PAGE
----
I think there’ll be some new media companies that are born for the Internet, mobile, social, that will have a different cost structure and that will allow them to be more adaptive. Over the next three to five years as this industry continues to change and evolve very quickly, the more adaptive companies are the ones that build sustainable business models.
In general, though, I think people tend to look at a specific moment and they evaluate whether Facebook and Google are good, or the distributive model works, and it takes a longer view of how these things evolve. You look at the cable industry in the early years, people thought you could never have success as a content company on cable because only 23% of people had cable and it was really hard to install and the cable companies would make you pay them in order to put their shows on. The advertisers would be like, “Why would I advertise here when there’s all these other options?” A few years later, the cable operators were paying the content creators, and now they pay them billions of dollars a year.
These networks evolve. Content becomes a differentiator. Then the industry and the ecosystem finds ways to pay for the content not because of some philanthropic goal, like publishers asking Facebook and Google to donate money to them or something. It evolves because it is a differentiator and provides a competitive advantage and having better content actually helps a platform compete. I think you’re going to see that evolution happen, but there’s going to be a lot of bumps along the way.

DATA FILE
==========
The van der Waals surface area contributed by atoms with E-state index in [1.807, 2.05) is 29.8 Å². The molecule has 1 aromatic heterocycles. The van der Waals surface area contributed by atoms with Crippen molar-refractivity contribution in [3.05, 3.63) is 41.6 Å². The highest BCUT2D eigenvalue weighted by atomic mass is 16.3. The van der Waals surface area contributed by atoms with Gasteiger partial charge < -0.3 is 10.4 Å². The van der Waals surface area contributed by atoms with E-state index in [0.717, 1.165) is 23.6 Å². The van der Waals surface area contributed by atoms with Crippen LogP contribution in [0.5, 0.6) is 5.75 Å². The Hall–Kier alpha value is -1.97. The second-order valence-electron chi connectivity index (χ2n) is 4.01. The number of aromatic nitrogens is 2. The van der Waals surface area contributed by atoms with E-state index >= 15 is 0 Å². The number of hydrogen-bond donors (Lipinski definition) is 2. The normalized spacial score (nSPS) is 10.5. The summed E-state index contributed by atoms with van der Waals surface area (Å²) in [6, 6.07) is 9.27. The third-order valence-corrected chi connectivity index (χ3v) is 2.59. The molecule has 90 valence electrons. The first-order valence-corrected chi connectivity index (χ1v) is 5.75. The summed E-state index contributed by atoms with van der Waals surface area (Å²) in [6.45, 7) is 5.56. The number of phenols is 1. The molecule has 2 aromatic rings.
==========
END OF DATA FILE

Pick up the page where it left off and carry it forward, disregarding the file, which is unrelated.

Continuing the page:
Colgan: One of the things that you’ve done with the success has been to move into the news category, which has been, I think a few years ago, maybe Buzzfeed wasn’t associated with news. Certainly there has been an impact, I think particularly the last 12 months have been particularly interesting for Buzzfeed.
Let’s get into this lawsuit that this Russian businessman who was named in the Trump dossier. We saw what happened to Gawker. They had a very large lawsuit which resulted in a very large payout, and that didn’t end well for Gawker. Does it concern you that news coverage comes with these types of risks attached given the new economics of media businesses, even large ones?
Peretti: I think this goes back throughout the history of media. There was a time when the Church of Scientology would sue any media organisation that covered them. It did that as a way of trying to intimidate media, and using not even necessarily having a legitimate claim, but having the ability to rack up legal fees, and in the US it’s possible to have a spurious lawsuit that is still very expensive to defend. This goes back to the era of print. There are many examples of people who try to intimidate the press, intimidate the media through lawsuits.